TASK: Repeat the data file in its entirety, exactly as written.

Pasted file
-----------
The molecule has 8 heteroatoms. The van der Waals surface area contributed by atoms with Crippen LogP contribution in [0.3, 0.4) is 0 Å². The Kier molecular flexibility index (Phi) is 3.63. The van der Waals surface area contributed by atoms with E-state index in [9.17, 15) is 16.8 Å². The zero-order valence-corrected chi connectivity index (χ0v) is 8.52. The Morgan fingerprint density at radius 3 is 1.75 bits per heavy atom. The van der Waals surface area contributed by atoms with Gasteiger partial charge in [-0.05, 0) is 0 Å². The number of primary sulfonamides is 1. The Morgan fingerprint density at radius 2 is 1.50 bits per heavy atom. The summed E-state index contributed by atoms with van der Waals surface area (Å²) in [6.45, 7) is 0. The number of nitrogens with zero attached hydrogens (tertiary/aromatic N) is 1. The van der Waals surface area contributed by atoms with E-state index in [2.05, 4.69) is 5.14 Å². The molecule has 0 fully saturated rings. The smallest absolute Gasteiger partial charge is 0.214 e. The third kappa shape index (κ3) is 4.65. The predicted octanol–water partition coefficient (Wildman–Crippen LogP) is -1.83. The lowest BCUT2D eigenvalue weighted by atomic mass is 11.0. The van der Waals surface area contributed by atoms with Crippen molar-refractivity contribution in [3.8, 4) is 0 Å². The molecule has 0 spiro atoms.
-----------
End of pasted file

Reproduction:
The molecule has 8 heteroatoms. The van der Waals surface area contributed by atoms with Crippen LogP contribution in [0.3, 0.4) is 0 Å². The Kier molecular flexibility index (Phi) is 3.63. The van der Waals surface area contributed by atoms with E-state index in [9.17, 15) is 16.8 Å². The zero-order valence-corrected chi connectivity index (χ0v) is 8.52. The Morgan fingerprint density at radius 3 is 1.75 bits per heavy atom. The van der Waals surface area contributed by atoms with Gasteiger partial charge in [-0.05, 0) is 0 Å². The number of primary sulfonamides is 1. The Morgan fingerprint density at radius 2 is 1.50 bits per heavy atom. The summed E-state index contributed by atoms with van der Waals surface area (Å²) in [6.45, 7) is 0. The number of nitrogens with zero attached hydrogens (tertiary/aromatic N) is 1. The van der Waals surface area contributed by atoms with E-state index in [2.05, 4.69) is 5.14 Å². The molecule has 0 fully saturated rings. The smallest absolute Gasteiger partial charge is 0.214 e. The third kappa shape index (κ3) is 4.65. The predicted octanol–water partition coefficient (Wildman–Crippen LogP) is -1.83. The lowest BCUT2D eigenvalue weighted by atomic mass is 11.0. The van der Waals surface area contributed by atoms with Crippen molar-refractivity contribution in [3.8, 4) is 0 Å². The molecule has 0 spiro atoms.